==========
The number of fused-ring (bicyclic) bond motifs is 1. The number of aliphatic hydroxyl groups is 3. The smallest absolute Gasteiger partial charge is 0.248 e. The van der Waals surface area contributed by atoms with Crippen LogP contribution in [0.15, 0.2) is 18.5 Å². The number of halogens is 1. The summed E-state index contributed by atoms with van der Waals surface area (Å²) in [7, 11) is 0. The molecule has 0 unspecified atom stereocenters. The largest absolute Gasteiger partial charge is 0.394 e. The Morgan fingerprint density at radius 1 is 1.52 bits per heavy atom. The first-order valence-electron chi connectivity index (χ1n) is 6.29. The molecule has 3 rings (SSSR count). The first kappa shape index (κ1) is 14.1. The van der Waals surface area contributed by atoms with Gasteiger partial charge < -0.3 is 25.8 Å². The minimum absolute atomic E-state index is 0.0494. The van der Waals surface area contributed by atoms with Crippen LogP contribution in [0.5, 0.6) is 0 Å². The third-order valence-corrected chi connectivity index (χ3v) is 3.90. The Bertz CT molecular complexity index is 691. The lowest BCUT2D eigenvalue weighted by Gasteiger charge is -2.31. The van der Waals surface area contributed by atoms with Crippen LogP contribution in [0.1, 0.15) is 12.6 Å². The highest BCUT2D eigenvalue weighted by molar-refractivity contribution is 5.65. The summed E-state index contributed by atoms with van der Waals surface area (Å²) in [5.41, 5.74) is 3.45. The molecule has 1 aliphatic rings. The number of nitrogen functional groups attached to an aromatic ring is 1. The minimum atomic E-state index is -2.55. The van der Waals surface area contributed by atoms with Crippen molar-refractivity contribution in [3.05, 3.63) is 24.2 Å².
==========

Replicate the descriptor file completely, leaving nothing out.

The number of fused-ring (bicyclic) bond motifs is 1. The number of aliphatic hydroxyl groups is 3. The smallest absolute Gasteiger partial charge is 0.248 e. The van der Waals surface area contributed by atoms with Crippen LogP contribution in [0.15, 0.2) is 18.5 Å². The number of halogens is 1. The summed E-state index contributed by atoms with van der Waals surface area (Å²) in [7, 11) is 0. The molecule has 0 unspecified atom stereocenters. The largest absolute Gasteiger partial charge is 0.394 e. The Morgan fingerprint density at radius 1 is 1.52 bits per heavy atom. The first-order valence-electron chi connectivity index (χ1n) is 6.29. The molecule has 3 rings (SSSR count). The first kappa shape index (κ1) is 14.1. The van der Waals surface area contributed by atoms with Gasteiger partial charge < -0.3 is 25.8 Å². The minimum absolute atomic E-state index is 0.0494. The van der Waals surface area contributed by atoms with Crippen LogP contribution in [0.5, 0.6) is 0 Å². The third-order valence-corrected chi connectivity index (χ3v) is 3.90. The Bertz CT molecular complexity index is 691. The lowest BCUT2D eigenvalue weighted by Gasteiger charge is -2.31. The van der Waals surface area contributed by atoms with Crippen LogP contribution in [0.1, 0.15) is 12.6 Å². The highest BCUT2D eigenvalue weighted by molar-refractivity contribution is 5.65. The summed E-state index contributed by atoms with van der Waals surface area (Å²) in [5.41, 5.74) is 3.45. The molecule has 1 aliphatic rings. The number of nitrogen functional groups attached to an aromatic ring is 1. The minimum atomic E-state index is -2.55. The van der Waals surface area contributed by atoms with Crippen molar-refractivity contribution in [3.05, 3.63) is 24.2 Å².